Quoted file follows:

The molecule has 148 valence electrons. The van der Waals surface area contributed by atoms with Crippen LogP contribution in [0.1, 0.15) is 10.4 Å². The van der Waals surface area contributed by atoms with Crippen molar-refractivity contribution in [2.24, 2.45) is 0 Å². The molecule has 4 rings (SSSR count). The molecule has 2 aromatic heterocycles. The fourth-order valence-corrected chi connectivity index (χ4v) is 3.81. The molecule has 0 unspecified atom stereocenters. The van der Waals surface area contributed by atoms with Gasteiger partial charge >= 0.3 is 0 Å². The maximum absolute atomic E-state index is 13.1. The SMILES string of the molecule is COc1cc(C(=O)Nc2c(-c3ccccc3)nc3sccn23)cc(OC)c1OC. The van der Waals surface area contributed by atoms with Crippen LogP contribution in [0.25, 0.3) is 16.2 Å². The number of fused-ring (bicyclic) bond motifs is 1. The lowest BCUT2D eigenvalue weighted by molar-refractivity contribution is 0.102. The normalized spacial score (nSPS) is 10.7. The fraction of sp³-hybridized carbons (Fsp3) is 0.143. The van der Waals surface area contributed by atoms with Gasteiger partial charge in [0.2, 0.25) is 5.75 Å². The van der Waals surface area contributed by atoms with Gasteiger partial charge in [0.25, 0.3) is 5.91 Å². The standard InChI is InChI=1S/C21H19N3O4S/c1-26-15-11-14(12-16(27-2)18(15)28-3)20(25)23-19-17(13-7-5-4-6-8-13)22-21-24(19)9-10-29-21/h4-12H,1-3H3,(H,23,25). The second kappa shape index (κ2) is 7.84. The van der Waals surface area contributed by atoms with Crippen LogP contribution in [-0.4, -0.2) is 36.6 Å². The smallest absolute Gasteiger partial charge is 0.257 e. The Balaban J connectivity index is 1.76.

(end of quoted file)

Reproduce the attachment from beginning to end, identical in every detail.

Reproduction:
The molecule has 148 valence electrons. The van der Waals surface area contributed by atoms with Crippen LogP contribution in [0.1, 0.15) is 10.4 Å². The van der Waals surface area contributed by atoms with Crippen molar-refractivity contribution in [2.24, 2.45) is 0 Å². The molecule has 4 rings (SSSR count). The molecule has 2 aromatic heterocycles. The fourth-order valence-corrected chi connectivity index (χ4v) is 3.81. The molecule has 0 unspecified atom stereocenters. The van der Waals surface area contributed by atoms with Gasteiger partial charge >= 0.3 is 0 Å². The maximum absolute atomic E-state index is 13.1. The SMILES string of the molecule is COc1cc(C(=O)Nc2c(-c3ccccc3)nc3sccn23)cc(OC)c1OC. The van der Waals surface area contributed by atoms with Crippen LogP contribution in [0.25, 0.3) is 16.2 Å². The number of fused-ring (bicyclic) bond motifs is 1. The lowest BCUT2D eigenvalue weighted by molar-refractivity contribution is 0.102. The normalized spacial score (nSPS) is 10.7. The fraction of sp³-hybridized carbons (Fsp3) is 0.143. The van der Waals surface area contributed by atoms with Gasteiger partial charge in [0.2, 0.25) is 5.75 Å². The van der Waals surface area contributed by atoms with Gasteiger partial charge in [0.25, 0.3) is 5.91 Å². The standard InChI is InChI=1S/C21H19N3O4S/c1-26-15-11-14(12-16(27-2)18(15)28-3)20(25)23-19-17(13-7-5-4-6-8-13)22-21-24(19)9-10-29-21/h4-12H,1-3H3,(H,23,25). The second kappa shape index (κ2) is 7.84. The van der Waals surface area contributed by atoms with Crippen LogP contribution in [-0.4, -0.2) is 36.6 Å². The smallest absolute Gasteiger partial charge is 0.257 e. The Balaban J connectivity index is 1.76.